As rains continue, UN assists flood victims in Ecuador

20 March 2006

With some 17,000 families directly or indirectly affected by flooding and landslides in Ecuador, United Nations agencies today announced plans for emergency relief focusing on food, drinking water, medicines and sanitation supplies as well as assistance for the repair and reconstruction of homes.

“The main challenges are that the buildings housing evacuated families are improvised and lack basic services such as safe drinking water and electricity,” the UN Office for the Coordination of Humanitarian Affairs (OCHA) said, noting that the world organization has already allocated two cash grants totalling $80,000.

“Local authorities also lack the necessary food and other relief supplies, as well as of the means to protect and care for the most vulnerable groups,” it added of the national response, which is focusing on 5,000 families classified as highly vulnerable. According to national authorities, the flooding has taken nine lives and destroyed the homes of 474 families.

UN recovery efforts are to be led by the UN Development Programme (UNDP). At the request of the UN Resident Coordinator in Ecuador, OCHA allocated an emergency cash grant of $40,000, as well as an additional $40,000 from emergency funds pre-positioned with OCHA by the Government of Norway, to buy food and medical and sanitation supplies.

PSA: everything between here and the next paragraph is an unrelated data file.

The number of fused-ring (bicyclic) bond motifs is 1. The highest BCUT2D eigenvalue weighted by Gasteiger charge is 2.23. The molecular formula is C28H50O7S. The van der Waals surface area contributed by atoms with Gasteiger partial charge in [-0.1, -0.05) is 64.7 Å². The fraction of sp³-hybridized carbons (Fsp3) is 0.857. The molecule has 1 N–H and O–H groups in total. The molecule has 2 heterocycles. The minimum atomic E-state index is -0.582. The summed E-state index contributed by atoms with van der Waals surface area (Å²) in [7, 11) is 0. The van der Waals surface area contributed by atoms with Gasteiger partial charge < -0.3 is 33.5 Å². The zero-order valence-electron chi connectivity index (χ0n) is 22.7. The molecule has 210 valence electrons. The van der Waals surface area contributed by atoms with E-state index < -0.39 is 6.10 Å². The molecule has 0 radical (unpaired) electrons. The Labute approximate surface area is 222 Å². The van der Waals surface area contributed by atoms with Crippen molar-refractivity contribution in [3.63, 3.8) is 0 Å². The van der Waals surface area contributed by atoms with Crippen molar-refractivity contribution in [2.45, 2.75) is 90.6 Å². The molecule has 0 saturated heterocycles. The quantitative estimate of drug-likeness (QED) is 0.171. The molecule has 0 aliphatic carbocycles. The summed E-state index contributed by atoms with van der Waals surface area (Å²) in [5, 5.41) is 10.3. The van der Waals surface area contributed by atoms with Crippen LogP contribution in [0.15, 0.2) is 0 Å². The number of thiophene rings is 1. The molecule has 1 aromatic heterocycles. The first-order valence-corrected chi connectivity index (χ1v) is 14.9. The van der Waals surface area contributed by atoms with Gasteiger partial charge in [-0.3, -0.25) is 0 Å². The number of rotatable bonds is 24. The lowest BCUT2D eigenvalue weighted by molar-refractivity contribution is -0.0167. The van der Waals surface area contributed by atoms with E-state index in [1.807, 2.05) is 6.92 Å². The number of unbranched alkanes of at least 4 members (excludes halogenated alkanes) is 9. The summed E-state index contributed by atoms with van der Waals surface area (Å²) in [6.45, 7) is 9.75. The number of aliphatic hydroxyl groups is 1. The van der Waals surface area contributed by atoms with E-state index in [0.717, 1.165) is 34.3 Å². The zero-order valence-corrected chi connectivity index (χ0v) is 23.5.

OCHA’s Regional Support Office in Panama remains in contact with the Resident Coordinator and stands ready to offer additional support as necessary.

At the request of the Government, the UN sent an inter-agency assessment team to the affected provinces of Esmeraldas, Guayas, Los Rios, and Manabi last month, consisting of staff from the UN World Food Programme (WFP), UNDP, UN World Health Organization (WHO) and the UN Population Fund (UNFPA).

Due to the worsening of the situation, WFP dispatched an additional assessment team to Manabi last week. The current flooding is affecting areas that already suffered from floods in 2005. The National Institute of Meteorology and Hydrology expects heavy rains to continue until April.


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